An SQL-injection attack is now returning 1.5 million results over Google, but experts have raised doubts over the scale of the problem.
Last week, security firm Websense reported that hundreds of thousands of sites had been infected via an SQL-injection attack, which was dubbed "Lizamoon" after the name of the website it redirected users to, where it tries to trick them into installing fake antivirus.
Websense based its numbers on how many sites were infected by Googling for that web address, but some have said that method of counting isn't entirely accurate, and the attack isn't as big as first feared.
Instead of simply Googling for the URL, the search engine's principal engineer, Niels Provos, counted the sites with a functioning reference, leaving out those that had the code but didn't actually redirect users.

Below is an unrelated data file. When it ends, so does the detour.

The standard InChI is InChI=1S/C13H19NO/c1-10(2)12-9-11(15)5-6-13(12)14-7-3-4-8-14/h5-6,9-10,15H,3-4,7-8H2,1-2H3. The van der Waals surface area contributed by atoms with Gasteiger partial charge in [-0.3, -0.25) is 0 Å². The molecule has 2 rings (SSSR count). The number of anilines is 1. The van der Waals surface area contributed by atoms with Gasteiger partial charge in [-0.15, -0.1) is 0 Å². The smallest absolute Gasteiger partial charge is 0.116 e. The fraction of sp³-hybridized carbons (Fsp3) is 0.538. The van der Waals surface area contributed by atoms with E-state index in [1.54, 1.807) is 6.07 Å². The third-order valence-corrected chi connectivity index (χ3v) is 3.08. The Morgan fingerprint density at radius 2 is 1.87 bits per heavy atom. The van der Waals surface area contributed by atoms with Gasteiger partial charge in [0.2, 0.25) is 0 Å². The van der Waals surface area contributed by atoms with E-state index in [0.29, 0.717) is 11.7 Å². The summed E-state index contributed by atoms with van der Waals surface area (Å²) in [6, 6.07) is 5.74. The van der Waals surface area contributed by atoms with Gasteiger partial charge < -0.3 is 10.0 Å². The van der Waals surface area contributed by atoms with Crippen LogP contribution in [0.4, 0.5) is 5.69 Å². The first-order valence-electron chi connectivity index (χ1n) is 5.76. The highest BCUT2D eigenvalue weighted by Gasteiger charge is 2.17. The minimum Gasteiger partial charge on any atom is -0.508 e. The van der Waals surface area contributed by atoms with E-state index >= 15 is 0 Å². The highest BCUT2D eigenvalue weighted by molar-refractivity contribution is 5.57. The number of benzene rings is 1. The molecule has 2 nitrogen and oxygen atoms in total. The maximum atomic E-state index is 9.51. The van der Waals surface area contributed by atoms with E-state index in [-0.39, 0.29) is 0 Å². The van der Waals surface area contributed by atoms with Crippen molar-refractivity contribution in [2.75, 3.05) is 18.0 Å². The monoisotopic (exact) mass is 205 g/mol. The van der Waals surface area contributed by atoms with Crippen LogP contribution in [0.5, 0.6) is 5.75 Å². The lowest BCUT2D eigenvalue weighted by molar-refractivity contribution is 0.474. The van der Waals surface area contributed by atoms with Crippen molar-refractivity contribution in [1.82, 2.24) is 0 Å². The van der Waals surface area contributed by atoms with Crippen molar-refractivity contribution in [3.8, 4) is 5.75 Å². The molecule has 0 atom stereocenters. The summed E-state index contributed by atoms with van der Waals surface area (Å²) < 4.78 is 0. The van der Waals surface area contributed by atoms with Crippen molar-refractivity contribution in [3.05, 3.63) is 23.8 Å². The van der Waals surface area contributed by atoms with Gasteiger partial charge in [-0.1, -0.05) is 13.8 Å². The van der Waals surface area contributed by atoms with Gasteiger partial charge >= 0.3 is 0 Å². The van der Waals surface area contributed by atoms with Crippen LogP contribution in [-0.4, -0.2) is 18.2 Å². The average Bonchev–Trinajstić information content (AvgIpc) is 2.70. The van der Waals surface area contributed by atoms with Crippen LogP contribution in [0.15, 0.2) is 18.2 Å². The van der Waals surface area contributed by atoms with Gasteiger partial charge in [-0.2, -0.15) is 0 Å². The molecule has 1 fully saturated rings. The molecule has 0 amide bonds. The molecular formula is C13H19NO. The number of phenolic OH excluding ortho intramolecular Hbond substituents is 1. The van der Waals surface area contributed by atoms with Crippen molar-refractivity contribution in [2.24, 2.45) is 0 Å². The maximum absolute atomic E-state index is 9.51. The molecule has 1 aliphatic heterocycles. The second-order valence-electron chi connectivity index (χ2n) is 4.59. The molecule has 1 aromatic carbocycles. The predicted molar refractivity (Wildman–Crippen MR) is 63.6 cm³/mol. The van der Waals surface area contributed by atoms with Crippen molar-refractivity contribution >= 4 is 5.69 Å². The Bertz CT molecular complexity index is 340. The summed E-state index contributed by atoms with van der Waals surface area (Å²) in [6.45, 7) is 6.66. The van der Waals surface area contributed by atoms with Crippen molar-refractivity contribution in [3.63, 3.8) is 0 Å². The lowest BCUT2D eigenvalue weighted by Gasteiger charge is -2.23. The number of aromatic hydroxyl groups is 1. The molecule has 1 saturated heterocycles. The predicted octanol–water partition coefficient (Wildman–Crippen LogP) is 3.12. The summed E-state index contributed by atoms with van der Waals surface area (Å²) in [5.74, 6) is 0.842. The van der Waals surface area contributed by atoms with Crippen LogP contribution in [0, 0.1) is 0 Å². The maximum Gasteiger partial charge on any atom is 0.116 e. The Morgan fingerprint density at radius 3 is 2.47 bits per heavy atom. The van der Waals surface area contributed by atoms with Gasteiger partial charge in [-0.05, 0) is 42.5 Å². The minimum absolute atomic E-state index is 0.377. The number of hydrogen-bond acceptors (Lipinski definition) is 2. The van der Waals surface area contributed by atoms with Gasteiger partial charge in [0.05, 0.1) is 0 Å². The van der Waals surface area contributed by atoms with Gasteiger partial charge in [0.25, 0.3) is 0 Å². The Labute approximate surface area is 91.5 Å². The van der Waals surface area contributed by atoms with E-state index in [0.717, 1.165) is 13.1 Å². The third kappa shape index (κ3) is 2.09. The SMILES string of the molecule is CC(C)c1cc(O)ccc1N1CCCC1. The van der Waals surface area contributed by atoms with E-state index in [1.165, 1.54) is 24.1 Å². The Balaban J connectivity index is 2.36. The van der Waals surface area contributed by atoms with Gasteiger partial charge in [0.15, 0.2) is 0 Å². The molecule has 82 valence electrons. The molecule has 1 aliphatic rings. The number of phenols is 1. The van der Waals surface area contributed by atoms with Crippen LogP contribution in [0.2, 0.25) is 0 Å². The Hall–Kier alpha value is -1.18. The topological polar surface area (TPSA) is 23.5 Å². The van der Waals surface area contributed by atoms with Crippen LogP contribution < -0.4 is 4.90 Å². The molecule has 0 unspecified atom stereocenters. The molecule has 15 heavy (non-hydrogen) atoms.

He found the Lizamoon attack actually peaked in October with 5,600 infected sites, but is currently "undergoing a revival". He compared it to the Gumblar attack of two years ago, which peaked at 62,000 infected sites.
Websense said the Google results method merely gave a sense of the scale of the attack.
"All in all, a search on Google returns more than 1,500,000 results that have a link with the same URL structure as the initial attack," Websense said in an updated blog post. "Google Search results aren't always great indicators of how prevalent or widespread an attack is as it counts each unique URL or page, not domain or site, but it does give some indication of the scope of the problem if you look at how the numbers go up or down over time."
However, Websense admitted that the number of sites actually infected was "significantly smaller" than search results suggested, but didn't offer any numbers.
This article originally appeared at pcpro.co.uk